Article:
Isnaj Dui – Abstracts on Solitude
Posted In: Abstracts on Solitude, Hibernate Recordings, Isnaj Dui, Isnaj Dui - Abstracts on Solitude, James Catchpole, Katie English
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Isnaj Dui is the mystical alias of flautist Katie English. Quietly placid, and awash in a serene peace, her music weds the calmest of flute (most strikingly, a bass flute), home-made dulcimers and light, unassuming electronics which are kept gently at bay, all of which are largely unspoilt by any type of filtered involvement. All of these effects leads to a calm seclusion of pure beauty. Her first release on Hibernate, Abstracts on Solitude is a quietly stunning work, one which marries largely unfiltered, and therefore purer, instrumentation with tints of electronics. The flute is altered from the instrument’s classically airy imagery to a darker and realistic tone, and it is all the more refreshing for it. Her lulling loops within the music are slowly revolving repetitions which never feel restricted. They remain ventilated in the space with which she plays. One may not become aware of this repetition until the music is almost over and the course is run. It is interesting to note that the pieces continually take careful steps forward, watching where they tread on gentle tiptoes so as not to awaken the electronics underneath, perhaps. Amid the revolving melodies, a sure paradoxical momentum within repetition is revealed. The imagery of the music is equally veiled in mystique. Out of focus circuits and wires are concealed in front of a murky, opaque atmosphere, taken from a film played at one of English’s performances at the Union Chapel. Yet, although the artwork is misty, shaded with gloomy hues and covered in obscurity, English’s music never attracts overcast or somber moods. A deep mysticism unravels itself, arising out of the melodies and pure tones which the flute gives rise to. Never before has this writer been so utterly enchanted by the mellow tones the instrument produces. English is using the instrument for what it is in the truest sense – as an outlet for the soul.
Her flute wavers and sings in the purest aesthetic, one very much born out of nature. The lighter timbre which the flute presents encourages a warm and feathery feeling of reflection, self-awareness and deep thought, and this runs throughout the record. Her contemplative melodies overflow with a deep, thoughtful beauty, arising as if on the wings of a daydream. It is true that the soft tones of English’s flute do carry a dreamy quality, flowing from her flute and almost as vaporous as a thin, vaguely seen mist. Importantly, the restrictions placed upon the glitched electronics – featured only once, prominently – gifts the music a very natural, grounded feel, allowing English’s flute to both caress and command our secluded location. It’s an incredibly earthy sound, eerily rich and mysteriously evocative. Her flute conjures images of distant, open fields; a beautifully hazy and well-lit scenery associated with the summer, which usually attaches itself to the instrument. Yet, the flute here is slightly darker, a dusky contrast to the usually brighter, optimistic timbres, maybe reflecting a lost, naive innocence or mirroring a flute’s slightly more cynical sister. Coupled with her light electronics, it is a distinct sound, yet one in which both electronics and flute live in harmony. It is also music detailing a deep reflection on the spiritual and mental freedom of solitude, and her flute is a symbol of this reflection.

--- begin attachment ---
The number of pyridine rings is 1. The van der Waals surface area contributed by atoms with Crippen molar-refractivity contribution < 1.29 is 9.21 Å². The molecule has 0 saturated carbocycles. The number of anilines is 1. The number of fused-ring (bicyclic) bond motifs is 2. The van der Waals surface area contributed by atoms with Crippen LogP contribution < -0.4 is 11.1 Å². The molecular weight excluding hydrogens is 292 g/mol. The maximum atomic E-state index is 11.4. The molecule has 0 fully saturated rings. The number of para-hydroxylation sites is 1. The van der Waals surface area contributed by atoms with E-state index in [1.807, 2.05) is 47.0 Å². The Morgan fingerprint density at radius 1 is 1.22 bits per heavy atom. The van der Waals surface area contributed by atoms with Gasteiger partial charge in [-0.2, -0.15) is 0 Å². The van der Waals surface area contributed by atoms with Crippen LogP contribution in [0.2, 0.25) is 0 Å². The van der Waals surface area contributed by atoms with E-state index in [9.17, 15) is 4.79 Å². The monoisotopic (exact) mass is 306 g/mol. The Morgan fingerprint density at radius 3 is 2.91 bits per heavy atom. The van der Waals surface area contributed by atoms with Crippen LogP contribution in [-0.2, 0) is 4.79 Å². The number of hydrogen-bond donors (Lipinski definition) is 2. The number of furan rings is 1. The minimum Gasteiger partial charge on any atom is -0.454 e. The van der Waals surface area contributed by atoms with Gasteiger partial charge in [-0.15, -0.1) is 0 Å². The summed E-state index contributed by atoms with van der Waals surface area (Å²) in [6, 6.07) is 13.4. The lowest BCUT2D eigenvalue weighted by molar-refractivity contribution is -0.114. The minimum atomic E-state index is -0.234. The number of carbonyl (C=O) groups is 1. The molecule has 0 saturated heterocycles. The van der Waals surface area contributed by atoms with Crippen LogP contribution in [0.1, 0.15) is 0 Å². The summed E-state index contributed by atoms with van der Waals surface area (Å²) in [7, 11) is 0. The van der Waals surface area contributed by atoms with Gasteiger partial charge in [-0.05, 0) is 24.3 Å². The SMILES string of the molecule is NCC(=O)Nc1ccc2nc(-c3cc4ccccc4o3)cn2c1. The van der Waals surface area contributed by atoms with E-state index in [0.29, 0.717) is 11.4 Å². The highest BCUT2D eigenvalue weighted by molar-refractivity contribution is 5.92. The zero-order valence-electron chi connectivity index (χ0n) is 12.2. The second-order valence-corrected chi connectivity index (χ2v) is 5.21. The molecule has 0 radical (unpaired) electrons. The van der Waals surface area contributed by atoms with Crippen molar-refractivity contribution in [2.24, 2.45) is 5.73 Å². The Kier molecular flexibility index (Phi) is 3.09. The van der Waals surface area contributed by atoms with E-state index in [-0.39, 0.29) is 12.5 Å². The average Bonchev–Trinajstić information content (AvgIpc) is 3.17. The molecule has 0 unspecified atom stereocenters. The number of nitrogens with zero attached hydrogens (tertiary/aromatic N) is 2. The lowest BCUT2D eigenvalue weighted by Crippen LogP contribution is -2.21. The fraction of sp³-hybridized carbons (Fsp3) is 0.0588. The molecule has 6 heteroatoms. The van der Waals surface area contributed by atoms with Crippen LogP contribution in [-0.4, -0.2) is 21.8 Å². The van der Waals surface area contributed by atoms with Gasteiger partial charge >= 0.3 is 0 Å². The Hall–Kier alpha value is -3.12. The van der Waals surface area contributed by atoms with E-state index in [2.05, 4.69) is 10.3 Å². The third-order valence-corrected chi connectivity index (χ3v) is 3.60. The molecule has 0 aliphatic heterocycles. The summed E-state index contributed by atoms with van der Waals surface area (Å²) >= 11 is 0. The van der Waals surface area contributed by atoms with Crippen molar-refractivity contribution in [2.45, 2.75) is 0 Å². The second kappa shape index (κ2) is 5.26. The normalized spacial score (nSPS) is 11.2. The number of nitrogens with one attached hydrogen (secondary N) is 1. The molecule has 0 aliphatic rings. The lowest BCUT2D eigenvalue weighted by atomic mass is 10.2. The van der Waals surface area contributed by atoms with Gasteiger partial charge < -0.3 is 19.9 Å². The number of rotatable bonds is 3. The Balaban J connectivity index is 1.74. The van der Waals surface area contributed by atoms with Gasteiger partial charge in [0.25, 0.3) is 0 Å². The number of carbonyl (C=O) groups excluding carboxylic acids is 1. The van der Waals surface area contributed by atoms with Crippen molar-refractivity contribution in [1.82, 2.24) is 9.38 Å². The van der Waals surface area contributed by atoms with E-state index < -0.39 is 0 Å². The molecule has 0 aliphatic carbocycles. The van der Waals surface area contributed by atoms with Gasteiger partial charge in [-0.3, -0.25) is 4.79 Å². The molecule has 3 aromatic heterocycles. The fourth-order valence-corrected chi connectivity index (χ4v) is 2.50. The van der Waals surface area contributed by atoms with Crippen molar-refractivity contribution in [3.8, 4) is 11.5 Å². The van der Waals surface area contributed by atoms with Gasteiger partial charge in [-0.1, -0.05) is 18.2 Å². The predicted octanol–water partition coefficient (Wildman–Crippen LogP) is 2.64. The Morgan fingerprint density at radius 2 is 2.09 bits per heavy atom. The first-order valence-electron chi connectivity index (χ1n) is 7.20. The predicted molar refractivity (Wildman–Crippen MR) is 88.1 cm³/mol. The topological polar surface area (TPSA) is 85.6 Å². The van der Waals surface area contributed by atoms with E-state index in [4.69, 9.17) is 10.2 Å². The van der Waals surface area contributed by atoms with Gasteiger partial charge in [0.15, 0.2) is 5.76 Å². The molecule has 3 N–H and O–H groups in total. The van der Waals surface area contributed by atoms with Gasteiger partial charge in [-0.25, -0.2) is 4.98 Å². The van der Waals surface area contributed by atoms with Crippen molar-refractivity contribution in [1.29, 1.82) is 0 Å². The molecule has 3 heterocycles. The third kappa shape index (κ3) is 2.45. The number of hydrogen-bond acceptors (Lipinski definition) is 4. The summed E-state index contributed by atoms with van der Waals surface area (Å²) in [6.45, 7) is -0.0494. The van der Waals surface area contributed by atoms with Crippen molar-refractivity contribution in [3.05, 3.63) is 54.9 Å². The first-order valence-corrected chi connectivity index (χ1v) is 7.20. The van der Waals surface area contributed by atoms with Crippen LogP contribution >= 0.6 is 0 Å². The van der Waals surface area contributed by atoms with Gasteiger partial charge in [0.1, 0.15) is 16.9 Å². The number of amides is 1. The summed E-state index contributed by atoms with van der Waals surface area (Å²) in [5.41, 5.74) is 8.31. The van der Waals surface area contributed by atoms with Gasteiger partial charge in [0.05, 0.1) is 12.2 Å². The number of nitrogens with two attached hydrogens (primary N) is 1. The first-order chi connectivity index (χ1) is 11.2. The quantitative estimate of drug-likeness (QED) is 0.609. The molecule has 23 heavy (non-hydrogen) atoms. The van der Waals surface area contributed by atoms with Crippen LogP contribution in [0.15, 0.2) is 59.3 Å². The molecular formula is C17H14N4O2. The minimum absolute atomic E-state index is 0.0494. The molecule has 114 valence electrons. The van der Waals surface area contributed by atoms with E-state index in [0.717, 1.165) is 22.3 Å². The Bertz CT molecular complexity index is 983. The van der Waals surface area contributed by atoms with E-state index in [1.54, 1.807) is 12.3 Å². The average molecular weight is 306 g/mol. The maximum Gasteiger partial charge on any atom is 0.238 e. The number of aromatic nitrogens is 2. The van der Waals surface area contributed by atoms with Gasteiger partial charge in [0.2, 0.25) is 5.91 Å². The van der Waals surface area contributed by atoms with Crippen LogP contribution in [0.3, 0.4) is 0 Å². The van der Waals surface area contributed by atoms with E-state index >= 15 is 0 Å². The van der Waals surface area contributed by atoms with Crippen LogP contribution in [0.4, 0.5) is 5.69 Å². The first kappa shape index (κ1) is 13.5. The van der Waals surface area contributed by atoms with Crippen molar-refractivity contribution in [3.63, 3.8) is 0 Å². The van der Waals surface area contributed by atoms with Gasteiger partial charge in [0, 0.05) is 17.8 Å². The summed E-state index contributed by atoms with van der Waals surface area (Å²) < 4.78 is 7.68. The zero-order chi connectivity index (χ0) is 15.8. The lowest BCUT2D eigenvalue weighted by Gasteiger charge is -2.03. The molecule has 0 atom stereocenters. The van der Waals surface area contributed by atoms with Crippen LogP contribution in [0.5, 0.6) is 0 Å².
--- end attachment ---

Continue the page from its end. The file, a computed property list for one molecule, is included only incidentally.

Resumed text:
Hauntingly, the flute is taken out of its innocent setting, and all naivety is lost when placed beside the digital electronics. Our solitude is shared only with the music and nothing else.
‘What Lies Inside’ takes grasp of the listeners’ shoulder with the firmest of touches, and demonstrates English’s ability to apply an altered electronic signal and create a consistent rhythm as a lone flute rises above the electronic bedrock. A response to a panic attack, the piece announces itself unlike any other, and it’s the only piece on the album with a distinctly visible, electronic rhythm. Even though it was recorded as an aide to her recovery, the piece positively strides serenely and slowly forward. Perhaps, through the recording process, she has expelled the ordeal. Static glitches leap out like crashing computers crying out a failing signal. Much as red is a danger colour, the electronics and light static snaking underneath the purer flute represent subtle warnings and threats to our inner peace, and they could represent a coming together of youthful innocence and gentle corruption, swirling together in an intriguing, twisting marriage. Not only is her flute’s timbre incredibly refreshing and inviting, the smooth tone of the instrument contrasts the slightly unsettling, dissonant clashes of the glitcy, electronic rhythm, and smoothens the rough edges with a tranquil harmony against a slightly sharper dissonance.